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Thread: Most throw out of conventional AA, C, D, or CR123

  1. #1
    Unenlightened
    Join Date
    Jun 2012
    Posts
    2

    Default Most throw out of conventional AA, C, D, or CR123

    1) How would you prefer to purchase the light?
    __X__I will be mail-ordering or buying online, so this doesn't matter.

    2) Budget: An easy question, but you may change your mind after answering the rest! :-)
    __X__Less than $150.

    3) Format:
    __X__I want a flashlight.
    __x__I want a portable spotlight.

    4) Flashlight-specific format/size:
    ____Every day carry small (2-4 inches).
    _x___Every day carry medium (4-7 inches).
    ____Holster carry.
    __X__I don’t care.

    5) Emitter/Light source:
    _X___LED (known for efficiency, longevity, and compactness)
    ____HID (known for max output, but often at the expense of size)

    6) Manufacturer:
    __X__I want to buy a light from a traditional mass producing manufacturer that is ready to go out of the box.

    7) What battery type do you want to use?
    ____I intend to use alkaline batteries (AAA, AA, C, D) (disclaimer, while it does not preclude all choices, these are not recommended for many of today’s most powerful lights)
    _X___I intend to use lithium primary batteries (CR123, CR2, Energizer Advanced/Ultimate Lithium AA/AAA)

    8) How much genuine out the front (OTF) light do you want/need? Sometimes you can have too much light (trying to read up close up with a 100 lumen light is impossible).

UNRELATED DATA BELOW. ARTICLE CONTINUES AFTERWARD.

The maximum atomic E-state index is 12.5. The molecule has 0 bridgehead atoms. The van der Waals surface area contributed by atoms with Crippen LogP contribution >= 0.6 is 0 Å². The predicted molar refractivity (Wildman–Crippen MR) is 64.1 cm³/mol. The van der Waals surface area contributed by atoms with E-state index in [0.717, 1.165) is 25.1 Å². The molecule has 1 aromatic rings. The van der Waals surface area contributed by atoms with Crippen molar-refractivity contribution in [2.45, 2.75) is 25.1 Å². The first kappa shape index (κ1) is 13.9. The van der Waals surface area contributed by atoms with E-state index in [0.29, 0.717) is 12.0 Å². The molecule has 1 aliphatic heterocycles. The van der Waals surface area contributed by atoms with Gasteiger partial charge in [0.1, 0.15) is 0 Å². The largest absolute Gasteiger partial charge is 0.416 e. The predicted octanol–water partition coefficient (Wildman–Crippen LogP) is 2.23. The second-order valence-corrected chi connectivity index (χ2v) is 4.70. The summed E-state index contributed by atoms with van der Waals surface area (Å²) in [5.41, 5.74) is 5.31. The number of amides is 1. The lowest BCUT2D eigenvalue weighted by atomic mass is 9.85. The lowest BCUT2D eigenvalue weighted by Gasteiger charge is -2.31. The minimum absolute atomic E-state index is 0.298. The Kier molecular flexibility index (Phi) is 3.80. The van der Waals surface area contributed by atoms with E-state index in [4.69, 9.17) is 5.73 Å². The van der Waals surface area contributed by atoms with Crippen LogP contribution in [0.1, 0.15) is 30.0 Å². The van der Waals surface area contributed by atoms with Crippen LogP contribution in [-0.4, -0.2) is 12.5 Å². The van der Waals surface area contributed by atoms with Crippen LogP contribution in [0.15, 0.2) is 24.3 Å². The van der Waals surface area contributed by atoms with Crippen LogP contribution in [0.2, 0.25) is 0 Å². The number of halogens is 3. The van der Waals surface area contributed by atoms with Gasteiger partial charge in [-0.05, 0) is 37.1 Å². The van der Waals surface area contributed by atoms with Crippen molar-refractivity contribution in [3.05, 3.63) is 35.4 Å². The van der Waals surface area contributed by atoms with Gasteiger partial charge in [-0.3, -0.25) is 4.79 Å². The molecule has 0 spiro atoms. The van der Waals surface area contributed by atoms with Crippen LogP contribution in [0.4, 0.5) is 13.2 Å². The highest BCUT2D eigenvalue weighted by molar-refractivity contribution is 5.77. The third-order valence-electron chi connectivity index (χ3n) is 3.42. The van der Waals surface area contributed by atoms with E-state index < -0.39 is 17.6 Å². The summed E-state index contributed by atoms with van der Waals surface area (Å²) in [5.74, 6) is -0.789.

__X__I want to illuminate an entire field, the neighbor's front yard several houses down, impress my friends and neighbors, etc. (300-700 lumens).

    9) Throw vs. Flood: At what distance will you be most likely to use this light? Select all that apply.
    ____50-150 yards/meters (I live in a very rural area/farm with wide open spaces)
    __X__150+ yards (I want maximum throw possible)

    10) Runtime: Not over-inflated manufacturer runtime claims, but usable brightness measured from first activation to 50% with new batteries (Measured on maximum output).
    ____30-60 minutes (I have plenty of batteries just ready to be changed)
    _X__90-120 minutes (Runtime is moderately important, but still not critical)
    11) Durability/Usage: Generally the old phrase “you get what you pay for” is very accurate for flashlights.
    ____Slightly Important (Walks around the neighborhood).
    __X__Very Important (Camping, Backpacking, Car Glove-box).

    12) Switch Type and location (choose all that apply):
    ____I want a momentary switch (Predominantly for use with signaling and short bursts of momentary light only).
    ____I want a body mounted switch (near the head, like on a Maglite).
    __X__I want a tail mounted switch (found on the majority of today’s high end lights).
    __x__I don't care.

    13) User Interface (UI) and mode selection. Select all that apply.
    __X__A simple on-off with only one output level is fine for me.
    ____I don’t care.